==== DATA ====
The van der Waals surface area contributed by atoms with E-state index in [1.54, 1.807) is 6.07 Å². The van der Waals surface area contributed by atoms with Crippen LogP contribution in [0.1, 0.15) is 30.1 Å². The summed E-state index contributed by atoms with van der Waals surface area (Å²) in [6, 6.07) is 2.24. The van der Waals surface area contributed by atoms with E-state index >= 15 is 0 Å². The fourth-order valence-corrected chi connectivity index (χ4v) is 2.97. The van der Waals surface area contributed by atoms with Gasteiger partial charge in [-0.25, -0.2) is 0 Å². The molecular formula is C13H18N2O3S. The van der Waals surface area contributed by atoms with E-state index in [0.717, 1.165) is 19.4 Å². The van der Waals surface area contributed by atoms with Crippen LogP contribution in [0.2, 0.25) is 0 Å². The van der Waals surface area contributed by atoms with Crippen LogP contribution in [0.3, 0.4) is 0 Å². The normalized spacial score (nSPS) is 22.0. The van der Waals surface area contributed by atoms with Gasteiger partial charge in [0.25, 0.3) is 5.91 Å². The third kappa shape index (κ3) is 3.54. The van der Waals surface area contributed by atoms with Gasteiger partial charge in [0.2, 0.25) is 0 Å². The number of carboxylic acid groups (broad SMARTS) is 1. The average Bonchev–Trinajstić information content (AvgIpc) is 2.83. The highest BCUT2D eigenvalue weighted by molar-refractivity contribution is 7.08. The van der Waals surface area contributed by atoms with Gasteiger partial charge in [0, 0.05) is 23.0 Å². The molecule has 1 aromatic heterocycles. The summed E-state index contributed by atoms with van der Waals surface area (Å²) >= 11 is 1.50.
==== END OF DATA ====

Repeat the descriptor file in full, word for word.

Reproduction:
The van der Waals surface area contributed by atoms with E-state index in [1.54, 1.807) is 6.07 Å². The van der Waals surface area contributed by atoms with Crippen LogP contribution in [0.1, 0.15) is 30.1 Å². The summed E-state index contributed by atoms with van der Waals surface area (Å²) in [6, 6.07) is 2.24. The van der Waals surface area contributed by atoms with E-state index >= 15 is 0 Å². The fourth-order valence-corrected chi connectivity index (χ4v) is 2.97. The van der Waals surface area contributed by atoms with Gasteiger partial charge in [-0.25, -0.2) is 0 Å². The molecular formula is C13H18N2O3S. The van der Waals surface area contributed by atoms with E-state index in [0.717, 1.165) is 19.4 Å². The van der Waals surface area contributed by atoms with Crippen LogP contribution in [0.2, 0.25) is 0 Å². The van der Waals surface area contributed by atoms with Crippen LogP contribution in [0.3, 0.4) is 0 Å². The normalized spacial score (nSPS) is 22.0. The van der Waals surface area contributed by atoms with Gasteiger partial charge in [0.25, 0.3) is 5.91 Å². The third kappa shape index (κ3) is 3.54. The van der Waals surface area contributed by atoms with Gasteiger partial charge in [0.2, 0.25) is 0 Å². The number of carboxylic acid groups (broad SMARTS) is 1. The average Bonchev–Trinajstić information content (AvgIpc) is 2.83. The highest BCUT2D eigenvalue weighted by molar-refractivity contribution is 7.08. The van der Waals surface area contributed by atoms with Gasteiger partial charge in [0, 0.05) is 23.0 Å². The molecule has 1 aromatic heterocycles. The summed E-state index contributed by atoms with van der Waals surface area (Å²) >= 11 is 1.50.